“Our campus has never experienced what it went through on Wednesday,” UCPD Police Chief Margo Bennett said Friday night, some 48 hours after protesters and police clashed over the planned appearance of right-wing provocateur Milo Yiannopoulos on the UC Berkeley campus.
An estimated 1,500 people took part in demonstrations against Yiannopoulos that night, with perhaps 100-200 of them using what UC Berkeley has described as “paramilitary tactics, including hurling Molotov cocktails, setting fires, throwing fireworks at police, pushing barricades into windows and damaging campus and city property.”
In the hours and days following Wednesday night’s protests, many — particularly outside the Bay Area — have decried the police response, both on campus and in the city of Berkeley. Two entirely separate law enforcement agencies handle those jurisdictions: the University of California Police Department, a statewide agency, handles security on university property including on campus, and the Berkeley Police Department, which deals with the rest of the city.
Chief Bennett said she had heard about the nationwide outcry from some people who said the police should have done much more to keep order. But she said there had been “tremendous support” from the UC Berkeley community about how events unfolded.
“We are getting a significant amount of criticism from outside of the East Bay area, and my only response to that is: Crowd control situations are different than a military exercise or an active shooter situation,” she said. “It’s just a different approach and a different set of tactics that you have to use in order to not escalate the situation, in order to control it. People have a hard time understanding that. I get it.”
BPD also faced criticism because it made no arrests and looked, to many, to be doing little to stop extensive vandalism to more than a dozen local businesses. BPD has said its mission Wednesday night, due to its limited resources, was to focus on protection of life rather than protection of property. In the city, the costs of property damage and clean-up efforts have not been tallied.
On campus, UC Berkeley has estimated the damage from Wednesday night’s protests will cost $100,000 to fix. UCPD made just one arrest that night, of a 19-year-old man who failed to leave the area of the protests despite repeated dispersal orders. Some have expressed anger that UCPD did not do more to help injured people who were attacked on campus as the initially peaceful demonstration on Sproul Plaza took a violent turn when “black bloc” members of the crowd reportedly threw Molotov cocktails and bricks, shattered glass, set fires and more.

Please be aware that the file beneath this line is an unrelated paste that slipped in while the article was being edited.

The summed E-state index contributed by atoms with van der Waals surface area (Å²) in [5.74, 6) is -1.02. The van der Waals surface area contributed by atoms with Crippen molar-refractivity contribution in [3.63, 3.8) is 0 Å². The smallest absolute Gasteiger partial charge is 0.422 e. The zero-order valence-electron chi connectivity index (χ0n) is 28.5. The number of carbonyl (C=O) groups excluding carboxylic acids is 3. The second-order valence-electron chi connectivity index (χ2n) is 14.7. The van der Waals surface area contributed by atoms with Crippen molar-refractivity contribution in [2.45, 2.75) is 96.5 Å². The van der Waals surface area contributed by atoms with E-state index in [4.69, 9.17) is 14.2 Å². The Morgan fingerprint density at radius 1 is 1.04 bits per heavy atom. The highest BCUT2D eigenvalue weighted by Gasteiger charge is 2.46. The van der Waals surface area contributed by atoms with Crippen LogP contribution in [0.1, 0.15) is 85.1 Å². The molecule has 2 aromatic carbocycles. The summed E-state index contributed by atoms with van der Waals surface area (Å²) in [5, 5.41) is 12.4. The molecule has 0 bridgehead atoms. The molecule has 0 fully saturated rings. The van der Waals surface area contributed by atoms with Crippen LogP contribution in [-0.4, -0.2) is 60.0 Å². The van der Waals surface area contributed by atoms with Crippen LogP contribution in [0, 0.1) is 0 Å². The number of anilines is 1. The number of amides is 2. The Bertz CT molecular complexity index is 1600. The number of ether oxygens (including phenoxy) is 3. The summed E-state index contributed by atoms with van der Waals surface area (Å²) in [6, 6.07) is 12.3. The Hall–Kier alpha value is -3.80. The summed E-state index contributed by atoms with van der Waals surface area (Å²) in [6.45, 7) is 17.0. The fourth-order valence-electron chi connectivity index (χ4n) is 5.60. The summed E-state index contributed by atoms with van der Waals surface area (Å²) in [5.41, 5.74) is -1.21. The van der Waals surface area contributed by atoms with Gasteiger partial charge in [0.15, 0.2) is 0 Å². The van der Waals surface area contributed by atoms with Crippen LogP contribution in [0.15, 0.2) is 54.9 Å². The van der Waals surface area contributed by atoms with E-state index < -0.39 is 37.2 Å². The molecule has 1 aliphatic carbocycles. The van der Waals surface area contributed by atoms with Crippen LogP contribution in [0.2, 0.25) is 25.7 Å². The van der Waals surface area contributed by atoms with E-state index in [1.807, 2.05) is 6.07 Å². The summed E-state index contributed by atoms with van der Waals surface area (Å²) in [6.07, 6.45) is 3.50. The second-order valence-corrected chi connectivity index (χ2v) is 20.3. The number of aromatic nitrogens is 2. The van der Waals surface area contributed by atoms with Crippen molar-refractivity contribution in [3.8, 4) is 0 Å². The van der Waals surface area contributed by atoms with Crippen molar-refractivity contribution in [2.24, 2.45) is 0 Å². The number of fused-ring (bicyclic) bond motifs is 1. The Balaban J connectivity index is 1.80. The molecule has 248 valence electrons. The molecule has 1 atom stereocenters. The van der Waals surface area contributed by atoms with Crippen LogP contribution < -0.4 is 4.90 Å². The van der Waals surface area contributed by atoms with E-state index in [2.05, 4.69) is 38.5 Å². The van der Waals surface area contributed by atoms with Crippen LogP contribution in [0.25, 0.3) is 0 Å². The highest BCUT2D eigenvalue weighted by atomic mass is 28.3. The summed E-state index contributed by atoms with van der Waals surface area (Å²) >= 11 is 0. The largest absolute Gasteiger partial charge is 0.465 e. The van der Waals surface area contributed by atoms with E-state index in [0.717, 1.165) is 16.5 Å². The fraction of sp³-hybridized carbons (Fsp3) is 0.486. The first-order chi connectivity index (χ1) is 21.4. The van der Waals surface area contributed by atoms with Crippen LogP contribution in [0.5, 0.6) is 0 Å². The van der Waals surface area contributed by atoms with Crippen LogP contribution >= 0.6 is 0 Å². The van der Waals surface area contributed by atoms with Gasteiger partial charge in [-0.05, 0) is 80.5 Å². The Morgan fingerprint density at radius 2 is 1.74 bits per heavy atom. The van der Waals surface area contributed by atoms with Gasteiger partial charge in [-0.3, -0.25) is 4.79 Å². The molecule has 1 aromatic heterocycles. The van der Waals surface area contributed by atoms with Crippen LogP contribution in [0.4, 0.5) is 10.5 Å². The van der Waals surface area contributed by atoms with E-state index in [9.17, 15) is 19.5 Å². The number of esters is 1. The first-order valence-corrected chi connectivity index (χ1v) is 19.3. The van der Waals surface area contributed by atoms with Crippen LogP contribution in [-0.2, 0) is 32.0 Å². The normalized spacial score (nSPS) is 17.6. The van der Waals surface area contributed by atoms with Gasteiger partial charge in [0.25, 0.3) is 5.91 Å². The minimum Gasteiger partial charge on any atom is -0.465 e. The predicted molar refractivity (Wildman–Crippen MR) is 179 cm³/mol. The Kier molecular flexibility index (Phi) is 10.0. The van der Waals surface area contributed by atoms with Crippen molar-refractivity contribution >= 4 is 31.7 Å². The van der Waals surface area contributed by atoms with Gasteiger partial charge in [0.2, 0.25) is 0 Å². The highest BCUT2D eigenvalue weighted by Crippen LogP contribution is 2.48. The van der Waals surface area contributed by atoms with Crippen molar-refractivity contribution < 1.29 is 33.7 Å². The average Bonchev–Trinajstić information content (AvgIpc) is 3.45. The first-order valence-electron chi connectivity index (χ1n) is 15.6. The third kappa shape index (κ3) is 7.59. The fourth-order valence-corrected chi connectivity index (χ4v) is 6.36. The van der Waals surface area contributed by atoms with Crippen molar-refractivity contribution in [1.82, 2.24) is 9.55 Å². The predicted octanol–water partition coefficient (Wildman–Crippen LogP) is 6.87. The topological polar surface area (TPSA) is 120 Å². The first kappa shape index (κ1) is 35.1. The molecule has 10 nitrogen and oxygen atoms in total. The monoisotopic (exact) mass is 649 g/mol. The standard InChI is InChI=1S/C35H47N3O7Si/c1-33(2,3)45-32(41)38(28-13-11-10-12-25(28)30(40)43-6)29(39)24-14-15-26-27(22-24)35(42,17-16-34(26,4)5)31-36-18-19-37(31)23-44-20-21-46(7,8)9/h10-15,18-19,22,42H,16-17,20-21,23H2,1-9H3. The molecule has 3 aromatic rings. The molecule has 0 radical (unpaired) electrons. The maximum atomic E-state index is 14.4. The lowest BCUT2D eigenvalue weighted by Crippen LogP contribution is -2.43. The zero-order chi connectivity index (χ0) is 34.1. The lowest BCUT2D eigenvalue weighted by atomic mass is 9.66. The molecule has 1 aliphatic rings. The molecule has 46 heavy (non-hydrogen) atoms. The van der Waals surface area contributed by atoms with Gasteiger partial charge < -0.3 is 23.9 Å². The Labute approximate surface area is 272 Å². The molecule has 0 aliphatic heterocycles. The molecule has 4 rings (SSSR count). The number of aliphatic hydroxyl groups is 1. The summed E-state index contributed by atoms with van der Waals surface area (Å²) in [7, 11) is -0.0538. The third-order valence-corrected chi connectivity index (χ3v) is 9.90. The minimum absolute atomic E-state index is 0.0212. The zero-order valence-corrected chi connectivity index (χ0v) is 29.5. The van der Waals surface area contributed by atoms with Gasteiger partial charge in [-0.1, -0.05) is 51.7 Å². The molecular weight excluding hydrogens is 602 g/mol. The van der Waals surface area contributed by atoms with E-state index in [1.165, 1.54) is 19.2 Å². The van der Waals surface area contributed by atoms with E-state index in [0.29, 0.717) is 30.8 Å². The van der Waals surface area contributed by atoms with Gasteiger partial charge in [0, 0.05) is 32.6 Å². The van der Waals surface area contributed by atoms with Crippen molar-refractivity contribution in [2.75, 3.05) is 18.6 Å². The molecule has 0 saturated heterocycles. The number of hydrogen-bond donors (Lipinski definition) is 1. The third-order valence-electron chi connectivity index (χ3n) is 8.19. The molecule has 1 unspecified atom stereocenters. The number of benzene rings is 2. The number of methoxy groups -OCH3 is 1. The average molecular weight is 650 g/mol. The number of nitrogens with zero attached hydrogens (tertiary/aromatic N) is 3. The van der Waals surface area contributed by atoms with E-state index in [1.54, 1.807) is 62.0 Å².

A woman named Katrina, who was interviewed by radio host Stefan Molyneux, said she and her husband were left with serious injuries when the crowd turned on them. She was pepper-sprayed, she said, and left with a concussion. When she tried to get help from campus police, who had taken a position inside a building, she said, they would not let her inside. Ultimately, the couple sought help at the hospital.
Chief Bennett said UCPD did get a report from a local hospital about someone who had been treated. But she said police at times have to make tough calls to minimize the potential for violence overall.
“In situations like that, we understand that if we go out and we engage — with the level of force and the presence of the trained anarchist-style protesters that were present — it will embolden the protesters and it will escalate the level of violence,” she said. “And our officers exercised, I think, some very tough and extreme restraint.”
The goal Wednesday night, she said, initially was to ensure that the event occurred and that anyone who wanted to express their First Amendment rights could do so. UCPD aimed to protect life, and also to protect property. But hard decisions had to be made in the end.
“We prioritize the protecting of life higher than everything else,” she said. “Some broken windows, we can accept. The fact that no one was seriously injured is a blessing when that level of violence was occurring.”
Bennett said first-responders rescued and gave medical aid to four people. Three of them had been pepper-sprayed by other protesters. One person had been assaulted. Bennett said none of those people wanted to make police reports, however. All four received first aid at the scene and then left on their own.
Regarding the pepper spray, she noted, it has reportedly been used by members of the crowd on police at other protests in Berkeley in Oakland, but never on campus.
“This was part of the black bloc that used pepper spray,” she said.
Bennett said she heard about several other people, “wandering injured,” who had been helped by the Berkeley Fire Department and Paramedics Plus ambulance service, but all of them declined transport to the hospital.
The chief also said it was not clear Wednesday night who in the crowd was being attacked, whether it was people who had come to see Milo, or others: “We don’t have any way of knowing. It appears to be random in the crowd, and the crowd was mixed together.” UCPD has asked anyone who was injured to contact the department, at 510-642-6760, so it can complete its investigation and make sure appropriate services are offered.
As for injuries to officers, one reported suffering some hearing loss after an M-80 landed right beside him. Bennett said she wasn’t sure if that injury would be temporary or permanent.
She described the demonstrators who used violent tactics as a “well-trained paramilitary style group,” adding: “They were all dressed alike. They brought weapons with them. Their presence at a public event on campus is not something we’ve experienced before.”